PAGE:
8. Lars says:

    Airship is correct in saying that an individuals genetic background plays a large role in the amount of weight they gain. Airship should also know that a major intiative of the NIH is focussing on obesity. I just graduated from a lab that had a large NIH grant supporting our research on the connection between the fat produced hormone leptin and it’s regulation of the hypothalamic hormone TRH. This circuit is one of many regulating not only how much food we eat, but what our body does with it once it’s ingested.

    That said, the Post op-ed is offensive elitist clap-trap. The link between obesity and health problems is tenuous at best. Additionally, the way in which we meassure obesity is deeply flawed. The Body Mass Index (or BMI) is just a crummy chart plotting together weight and height and making an assumption about obesity. That’s not good science. And lastly, some would argue that the proportion of obese people is not largely changed from several decades ago. Rahter, people with a propensity towards obesity are putting on more weight due to the greater availability of cheap and quick food. Jeffrey Friedman, the scientist who discovered Leptin, argues this cause and makes many other good points. Read them here: http://runews.rockefeller.edu/index.php?page=engine&id=104

  9. KevinQ says:

    Brownlee said:

    That’s the problem with this sort of socialist rationale to outlaw things that may promote risk

    Hey, nobody’s talking about outlawing fatty foods. But if a certain behavior is going to have a higher cost for society, why shouldn’t society charge a higher price on it to discourage such behavior, and to cover the cost when things go wrong?

    Careful with your straw-men. Mary Marsala was talking about making healthy food cheaper, not outlawing unhealthy food.


  10. Papercutninja says:

    I think more accessability to healthy foods at cheaper prices are the key. It’s much cheaper and easier to eat fatty crap foods. There needs to be more gov’t support of healthy foods, instead of just revamping the stupid “Food Pyramid”. I mean really, who has looked at that in the past 20 years?

    P.S. Obese people are inconvenient to the public.
    P.P.S. Many obese people do not believe that they are obese.
    P.P.P.S. My sisters classmate once did a report on obesity and pronounced it “Obeast”, and was not trying to be funny. She actually thought it was pronounced that way.

  11. Anabelle says:

    Lars, thanks for the Friedman article link. It makes a ton (heh) of sense.

  12. megan says:

    So does that mean that we should make cell phones more expensive because those annoying loud cell phone talkers are contributing to noise (air) pollution? Nah, let’s make it illegal.

  13. airship says:

    Yes, thanks Lars, for the link to that article.
    There are also studies that show that the link between obesity and type II diabetes is more complicated than the old belief that ‘if you let yourself get fat, you’ll get diabetes’. The belief now is that there may be a combination of genetic factors that leads to both obesity and diabetes. So they are not cause and effect, but both effects of the same genetic predisposition.
    A friend of mine who is obese and diabetic recently began injecting Byetta, a new diabetic medication based on gila monster spit. (Yes, gila monster spit.) Not only did his blood sugar become regulated, he instantly began losing weight. In a little over two months, he has lost over 60 lbs., while suffering no adverse side effects.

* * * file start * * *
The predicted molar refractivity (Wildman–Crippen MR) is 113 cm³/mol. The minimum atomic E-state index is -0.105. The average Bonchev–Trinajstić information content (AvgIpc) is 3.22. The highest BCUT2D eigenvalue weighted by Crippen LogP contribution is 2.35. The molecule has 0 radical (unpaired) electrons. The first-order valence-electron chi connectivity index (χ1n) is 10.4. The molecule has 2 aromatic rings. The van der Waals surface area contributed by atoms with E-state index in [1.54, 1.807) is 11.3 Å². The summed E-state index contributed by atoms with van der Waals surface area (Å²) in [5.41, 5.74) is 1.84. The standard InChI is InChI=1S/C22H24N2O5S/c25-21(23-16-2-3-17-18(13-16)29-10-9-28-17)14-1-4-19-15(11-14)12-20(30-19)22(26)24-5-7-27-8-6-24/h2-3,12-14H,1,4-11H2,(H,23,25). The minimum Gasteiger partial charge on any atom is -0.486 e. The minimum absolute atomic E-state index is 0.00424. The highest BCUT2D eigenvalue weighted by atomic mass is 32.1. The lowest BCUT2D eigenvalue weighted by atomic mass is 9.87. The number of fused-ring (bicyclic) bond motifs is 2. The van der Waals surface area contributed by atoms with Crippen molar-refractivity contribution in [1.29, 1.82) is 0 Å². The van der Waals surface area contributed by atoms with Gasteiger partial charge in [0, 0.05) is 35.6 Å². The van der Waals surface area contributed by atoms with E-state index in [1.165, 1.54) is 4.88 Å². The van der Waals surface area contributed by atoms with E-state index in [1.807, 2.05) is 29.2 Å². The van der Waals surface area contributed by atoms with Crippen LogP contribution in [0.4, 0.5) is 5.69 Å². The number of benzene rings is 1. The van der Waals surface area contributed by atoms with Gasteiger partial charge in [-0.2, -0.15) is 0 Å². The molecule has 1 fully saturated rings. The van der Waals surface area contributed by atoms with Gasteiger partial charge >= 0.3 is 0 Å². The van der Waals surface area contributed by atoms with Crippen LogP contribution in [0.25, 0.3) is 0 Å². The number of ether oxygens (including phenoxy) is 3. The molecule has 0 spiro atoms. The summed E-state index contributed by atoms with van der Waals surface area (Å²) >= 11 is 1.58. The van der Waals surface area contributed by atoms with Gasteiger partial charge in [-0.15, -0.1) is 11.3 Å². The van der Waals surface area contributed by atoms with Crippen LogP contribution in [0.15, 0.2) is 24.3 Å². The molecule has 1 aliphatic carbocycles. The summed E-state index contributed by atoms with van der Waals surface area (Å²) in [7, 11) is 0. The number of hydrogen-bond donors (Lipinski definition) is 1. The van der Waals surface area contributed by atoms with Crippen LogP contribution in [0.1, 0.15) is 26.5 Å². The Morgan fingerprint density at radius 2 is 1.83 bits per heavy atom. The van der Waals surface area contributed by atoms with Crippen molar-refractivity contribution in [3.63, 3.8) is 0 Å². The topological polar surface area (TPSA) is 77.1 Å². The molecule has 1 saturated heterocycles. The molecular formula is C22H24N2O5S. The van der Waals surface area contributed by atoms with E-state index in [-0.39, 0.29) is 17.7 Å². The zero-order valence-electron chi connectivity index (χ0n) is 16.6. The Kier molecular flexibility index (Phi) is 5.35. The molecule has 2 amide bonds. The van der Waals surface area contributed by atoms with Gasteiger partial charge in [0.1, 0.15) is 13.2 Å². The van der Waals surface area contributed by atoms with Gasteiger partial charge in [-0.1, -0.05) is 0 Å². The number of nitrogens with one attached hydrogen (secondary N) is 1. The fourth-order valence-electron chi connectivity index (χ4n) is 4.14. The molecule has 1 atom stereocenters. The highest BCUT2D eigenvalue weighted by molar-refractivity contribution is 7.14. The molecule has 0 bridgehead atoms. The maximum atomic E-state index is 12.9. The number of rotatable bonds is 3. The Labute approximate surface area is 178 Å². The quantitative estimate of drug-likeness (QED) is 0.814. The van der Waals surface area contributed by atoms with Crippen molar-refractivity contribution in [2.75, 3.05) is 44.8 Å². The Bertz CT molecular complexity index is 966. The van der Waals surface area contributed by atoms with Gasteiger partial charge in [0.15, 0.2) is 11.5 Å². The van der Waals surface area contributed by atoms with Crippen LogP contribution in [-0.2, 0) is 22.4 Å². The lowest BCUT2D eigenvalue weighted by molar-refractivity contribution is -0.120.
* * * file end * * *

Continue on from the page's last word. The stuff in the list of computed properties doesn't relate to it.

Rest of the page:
This medication most likely targets the genetic component that causes him to be both obese and diabetic. Research continues.
    As an aside, I weigh over 400 lbs. and am diabetic, but my blood pressure and cholesterol are both normal. So my thirty-plus years of obesity have not lead to any heart-disease related conditions, which flies in the face of what ‘everyone knows’ about obesity and heart disease. These things are much, much more complicated than we once believed, and only research will show us what’s really going on, not old biases and suppositions.

  14. Ben Popken says:

    Lars, Mariser, the article is satire. The title, “A Modest – and slimming! – Proposal.” references Jonathan Swift’s satirical essay of 1729 which opined that the best way to mitigate Ireland’s overpopulation was to feed starving children to England’s absentee land-owners.

  15. Bubba Barney says:

    This reminded me of this Derf cartoon. About obese kids.


  16. RaginCajun says:

    Fatty foods don’t make people fat. Burger King does! I saw it the other night. The King himself holding down some chick and cramming whoppers into her mouth.

    Brownlee’s got a point though. This is simply a logical extention of socialized medicine. After all, if the government has to foot the bill, why shouldn’t the government be able to make the rules about food? While they’re at it, maybe they could mandate 20 minute workout periods every day. After all, the government does such a bang up job with collecting and redistributing taxes, why shouldn’t they be the ones to decide how you should stay healthy and how you should get healthy if, for some strange reason you STILL get sick after eating a low-calorie diet.

    Bottom line is this… individuals should be responsible for their own damn diets. And anyone who says the goverment–which, aside from being an incompetent bureaucratic nightmare has entirely too many ties to both food AND healthcare lobbies–should get involved in passing “sin” taxes or “fat” taxes on food is a fool.

    And a Fatty Kyoto? Yeah, cuz the real one worked out so well (see also, U.S. and New Zealand).